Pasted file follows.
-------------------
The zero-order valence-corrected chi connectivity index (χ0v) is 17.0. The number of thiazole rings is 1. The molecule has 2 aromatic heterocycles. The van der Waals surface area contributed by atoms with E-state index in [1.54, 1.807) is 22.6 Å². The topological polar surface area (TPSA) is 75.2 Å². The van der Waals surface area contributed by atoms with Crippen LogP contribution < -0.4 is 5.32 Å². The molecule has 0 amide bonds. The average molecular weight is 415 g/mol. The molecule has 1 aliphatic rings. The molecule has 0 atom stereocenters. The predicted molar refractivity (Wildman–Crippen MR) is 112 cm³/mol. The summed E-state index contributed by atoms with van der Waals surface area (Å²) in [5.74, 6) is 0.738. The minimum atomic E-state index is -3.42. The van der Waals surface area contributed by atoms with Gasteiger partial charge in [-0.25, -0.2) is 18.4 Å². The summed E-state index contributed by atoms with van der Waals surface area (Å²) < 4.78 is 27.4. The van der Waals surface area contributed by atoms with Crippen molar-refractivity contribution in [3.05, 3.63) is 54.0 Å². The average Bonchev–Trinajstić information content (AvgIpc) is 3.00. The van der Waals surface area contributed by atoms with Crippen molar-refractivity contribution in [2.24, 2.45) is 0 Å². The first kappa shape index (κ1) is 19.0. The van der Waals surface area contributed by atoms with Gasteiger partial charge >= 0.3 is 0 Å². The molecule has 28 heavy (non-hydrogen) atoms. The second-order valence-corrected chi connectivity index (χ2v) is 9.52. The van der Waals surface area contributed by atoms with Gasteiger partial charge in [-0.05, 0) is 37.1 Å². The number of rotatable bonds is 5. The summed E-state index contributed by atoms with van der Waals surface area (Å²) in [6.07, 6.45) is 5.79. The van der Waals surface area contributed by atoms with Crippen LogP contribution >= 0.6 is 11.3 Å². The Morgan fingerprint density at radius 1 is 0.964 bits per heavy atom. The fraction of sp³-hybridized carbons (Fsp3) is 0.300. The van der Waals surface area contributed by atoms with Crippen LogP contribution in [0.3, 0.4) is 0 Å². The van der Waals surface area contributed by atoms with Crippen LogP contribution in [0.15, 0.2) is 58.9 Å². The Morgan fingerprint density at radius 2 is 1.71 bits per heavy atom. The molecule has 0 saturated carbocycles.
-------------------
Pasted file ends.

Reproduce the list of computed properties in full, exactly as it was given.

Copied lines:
The zero-order valence-corrected chi connectivity index (χ0v) is 17.0. The number of thiazole rings is 1. The molecule has 2 aromatic heterocycles. The van der Waals surface area contributed by atoms with E-state index in [1.54, 1.807) is 22.6 Å². The topological polar surface area (TPSA) is 75.2 Å². The van der Waals surface area contributed by atoms with Crippen LogP contribution < -0.4 is 5.32 Å². The molecule has 0 amide bonds. The average molecular weight is 415 g/mol. The molecule has 1 aliphatic rings. The molecule has 0 atom stereocenters. The predicted molar refractivity (Wildman–Crippen MR) is 112 cm³/mol. The summed E-state index contributed by atoms with van der Waals surface area (Å²) in [5.74, 6) is 0.738. The minimum atomic E-state index is -3.42. The van der Waals surface area contributed by atoms with Gasteiger partial charge in [-0.25, -0.2) is 18.4 Å². The summed E-state index contributed by atoms with van der Waals surface area (Å²) < 4.78 is 27.4. The van der Waals surface area contributed by atoms with Crippen molar-refractivity contribution in [3.05, 3.63) is 54.0 Å². The average Bonchev–Trinajstić information content (AvgIpc) is 3.00. The van der Waals surface area contributed by atoms with Crippen molar-refractivity contribution in [2.24, 2.45) is 0 Å². The first kappa shape index (κ1) is 19.0. The van der Waals surface area contributed by atoms with Gasteiger partial charge >= 0.3 is 0 Å². The molecule has 28 heavy (non-hydrogen) atoms. The second-order valence-corrected chi connectivity index (χ2v) is 9.52. The van der Waals surface area contributed by atoms with Gasteiger partial charge in [-0.05, 0) is 37.1 Å². The number of rotatable bonds is 5. The summed E-state index contributed by atoms with van der Waals surface area (Å²) in [6.07, 6.45) is 5.79. The van der Waals surface area contributed by atoms with Crippen LogP contribution >= 0.6 is 11.3 Å². The Morgan fingerprint density at radius 1 is 0.964 bits per heavy atom. The fraction of sp³-hybridized carbons (Fsp3) is 0.300. The van der Waals surface area contributed by atoms with Crippen LogP contribution in [0.3, 0.4) is 0 Å². The van der Waals surface area contributed by atoms with Crippen LogP contribution in [0.15, 0.2) is 58.9 Å². The Morgan fingerprint density at radius 2 is 1.71 bits per heavy atom. The molecule has 0 saturated carbocycles.